This morning we are going to head back to our study of John 17. Each and every Sunday we pray the Lord’s Prayer together as a congregation. The truth of the matter is what we pray is the prayer Jesus taught His disciples. The Lord’s Prayer is found in John 17, it is the prayer Jesus prayed before He was arrested, tried in a kangaroo court, and sentenced to death on the cross. Jesus’ prayer fills the entire 17th chapter of John’s Gospel.
If you will take a look at John 17 you will notice that in the first 5 verses Jesus prays for Himself. When I say Jesus prayed for Himself I don’t want you to confuse how Jesus prayed with how we oftentimes pray for ourselves. We oftentimes pray for a better life, for the Lord to get us out of jams, etc. Jesus, knowing that the cross was just around the corner prayed, “Father, the time has come. Glorify your Son, that your Son may glorify you.” (John 17:1c NIVO) It is mind-boggling to think that God would be glorified through the agonizing suffering and death of His Son Jesus and yet that is exactly what happened when Jesus rose from the dead. Death was defeated forevermore, and the glory of God shone with greater brilliance than a thousand noonday suns.
The remaining 21 verses of Jesus’ prayer are focused on His followers: 14 of the verses, vss. 6-19, focus on Jesus’ disciples and 7 verses, vss. 20-26, focus on those who would become followers of Jesus through the ministry of the disciples in the years to come. You know what that means? That means Jesus prayed for you and me. Peter, James, John, and the other disciples shared the Gospel with someone who believed and in turn they shared the Gospel with someone else who believed. Eventually someone shared the Gospel with you and me and we believed. Now, you and I are the next link in the chain of discipleship as we share the Gospel with those the Lord has placed in our path.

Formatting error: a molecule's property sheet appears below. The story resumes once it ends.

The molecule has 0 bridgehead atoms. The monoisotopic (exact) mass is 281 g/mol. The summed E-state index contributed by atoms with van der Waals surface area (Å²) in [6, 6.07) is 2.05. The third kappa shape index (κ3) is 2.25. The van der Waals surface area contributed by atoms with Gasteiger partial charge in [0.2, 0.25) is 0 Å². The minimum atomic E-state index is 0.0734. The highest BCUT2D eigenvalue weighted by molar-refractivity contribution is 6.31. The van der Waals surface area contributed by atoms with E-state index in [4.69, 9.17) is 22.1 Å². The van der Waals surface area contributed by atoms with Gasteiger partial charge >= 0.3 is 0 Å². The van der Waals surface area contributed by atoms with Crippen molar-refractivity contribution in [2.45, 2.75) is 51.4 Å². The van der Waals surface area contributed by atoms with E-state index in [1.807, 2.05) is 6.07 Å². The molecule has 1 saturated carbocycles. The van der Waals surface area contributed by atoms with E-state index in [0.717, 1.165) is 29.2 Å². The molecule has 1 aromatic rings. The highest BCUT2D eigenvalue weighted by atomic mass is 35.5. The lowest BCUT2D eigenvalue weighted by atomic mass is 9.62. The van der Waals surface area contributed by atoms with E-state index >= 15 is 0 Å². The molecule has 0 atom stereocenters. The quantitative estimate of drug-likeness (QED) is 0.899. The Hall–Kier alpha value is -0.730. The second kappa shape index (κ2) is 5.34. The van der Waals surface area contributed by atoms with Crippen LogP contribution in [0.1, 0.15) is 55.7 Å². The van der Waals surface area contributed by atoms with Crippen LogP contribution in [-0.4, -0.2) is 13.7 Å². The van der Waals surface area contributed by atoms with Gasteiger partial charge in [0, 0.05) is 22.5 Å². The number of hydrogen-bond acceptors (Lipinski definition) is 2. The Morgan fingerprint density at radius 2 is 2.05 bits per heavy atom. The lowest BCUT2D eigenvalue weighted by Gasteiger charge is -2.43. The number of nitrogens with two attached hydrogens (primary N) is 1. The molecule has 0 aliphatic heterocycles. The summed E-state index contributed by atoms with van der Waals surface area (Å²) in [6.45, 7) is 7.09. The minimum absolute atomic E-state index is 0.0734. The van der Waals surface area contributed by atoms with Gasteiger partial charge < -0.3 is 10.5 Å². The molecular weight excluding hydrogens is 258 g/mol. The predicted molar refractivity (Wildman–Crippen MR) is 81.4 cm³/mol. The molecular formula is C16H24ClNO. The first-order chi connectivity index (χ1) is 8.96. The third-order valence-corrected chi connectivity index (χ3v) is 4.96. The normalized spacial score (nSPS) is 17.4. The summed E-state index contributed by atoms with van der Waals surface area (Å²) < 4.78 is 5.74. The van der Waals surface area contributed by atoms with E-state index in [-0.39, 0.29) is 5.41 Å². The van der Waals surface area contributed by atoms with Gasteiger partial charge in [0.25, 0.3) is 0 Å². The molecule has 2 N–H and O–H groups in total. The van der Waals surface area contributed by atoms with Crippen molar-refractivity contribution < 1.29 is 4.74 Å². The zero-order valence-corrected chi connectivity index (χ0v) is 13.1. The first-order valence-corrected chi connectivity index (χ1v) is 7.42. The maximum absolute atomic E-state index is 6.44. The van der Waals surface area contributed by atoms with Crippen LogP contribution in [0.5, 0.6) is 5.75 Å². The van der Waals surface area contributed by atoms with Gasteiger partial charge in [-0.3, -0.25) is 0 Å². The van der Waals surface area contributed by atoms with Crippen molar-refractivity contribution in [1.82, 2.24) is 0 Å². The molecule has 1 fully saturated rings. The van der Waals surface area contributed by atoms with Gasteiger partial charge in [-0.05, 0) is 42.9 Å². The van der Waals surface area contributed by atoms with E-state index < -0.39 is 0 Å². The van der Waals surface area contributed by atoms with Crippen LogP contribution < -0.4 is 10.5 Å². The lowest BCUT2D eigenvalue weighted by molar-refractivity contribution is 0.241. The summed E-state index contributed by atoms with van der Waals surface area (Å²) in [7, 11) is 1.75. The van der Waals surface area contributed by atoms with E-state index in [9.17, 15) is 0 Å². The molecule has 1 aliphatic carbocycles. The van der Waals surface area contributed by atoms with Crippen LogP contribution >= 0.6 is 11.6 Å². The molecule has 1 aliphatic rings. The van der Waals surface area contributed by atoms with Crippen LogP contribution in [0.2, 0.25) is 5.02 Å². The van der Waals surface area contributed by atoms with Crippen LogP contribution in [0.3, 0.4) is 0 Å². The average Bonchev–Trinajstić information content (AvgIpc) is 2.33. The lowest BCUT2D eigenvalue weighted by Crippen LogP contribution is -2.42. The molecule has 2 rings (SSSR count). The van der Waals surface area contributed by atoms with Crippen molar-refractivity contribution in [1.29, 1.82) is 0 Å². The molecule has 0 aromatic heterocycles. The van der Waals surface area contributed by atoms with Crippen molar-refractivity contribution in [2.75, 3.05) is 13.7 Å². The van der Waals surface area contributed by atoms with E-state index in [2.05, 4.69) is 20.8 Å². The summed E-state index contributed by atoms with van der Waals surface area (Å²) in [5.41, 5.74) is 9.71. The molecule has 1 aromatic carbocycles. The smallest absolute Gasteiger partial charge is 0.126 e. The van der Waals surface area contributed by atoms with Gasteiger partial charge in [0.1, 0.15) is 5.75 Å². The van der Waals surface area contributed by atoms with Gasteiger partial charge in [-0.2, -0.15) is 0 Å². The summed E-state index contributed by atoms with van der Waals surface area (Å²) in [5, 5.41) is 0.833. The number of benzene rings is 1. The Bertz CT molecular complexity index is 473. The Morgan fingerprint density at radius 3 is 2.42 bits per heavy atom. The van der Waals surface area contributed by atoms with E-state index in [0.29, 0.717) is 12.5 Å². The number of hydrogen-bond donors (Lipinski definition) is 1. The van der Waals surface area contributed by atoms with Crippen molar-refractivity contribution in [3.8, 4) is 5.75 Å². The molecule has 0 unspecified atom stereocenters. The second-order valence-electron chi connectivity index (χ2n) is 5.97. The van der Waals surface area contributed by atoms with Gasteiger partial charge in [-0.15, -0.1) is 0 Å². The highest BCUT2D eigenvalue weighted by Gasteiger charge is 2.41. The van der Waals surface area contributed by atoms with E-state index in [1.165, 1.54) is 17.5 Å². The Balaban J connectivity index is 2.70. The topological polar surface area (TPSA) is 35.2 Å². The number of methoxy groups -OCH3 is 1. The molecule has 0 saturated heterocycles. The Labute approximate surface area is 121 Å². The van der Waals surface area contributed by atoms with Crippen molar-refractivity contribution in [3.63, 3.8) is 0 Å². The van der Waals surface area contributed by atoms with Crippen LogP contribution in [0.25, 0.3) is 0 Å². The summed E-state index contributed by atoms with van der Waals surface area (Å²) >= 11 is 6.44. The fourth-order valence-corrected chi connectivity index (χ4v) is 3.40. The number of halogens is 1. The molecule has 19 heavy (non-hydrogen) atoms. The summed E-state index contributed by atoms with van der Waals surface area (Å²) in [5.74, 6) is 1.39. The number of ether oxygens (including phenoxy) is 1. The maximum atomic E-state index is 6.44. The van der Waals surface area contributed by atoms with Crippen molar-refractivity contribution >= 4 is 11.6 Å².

In our last study of John’s Gospel we spent our time taking a look at John 17:1-5 so today we’ll turn our attention today to John 17:6-10. Open your Bibles and let’s read together.
6 “I have revealed you to those whom you gave me out of the world. They were yours; you gave them to me and they have obeyed your word. 7 Now they know that everything you have given me comes from you. 8 For I gave them the words you gave me and they accepted them. They knew with certainty that I came from you, and they believed that you sent me. 9 I pray for them. I am not praying for the world, but for those you have given me, for they are yours. 10 All I have is yours, and all you have is mine. And glory has come to me through them. (John 17:6-10 NIVO)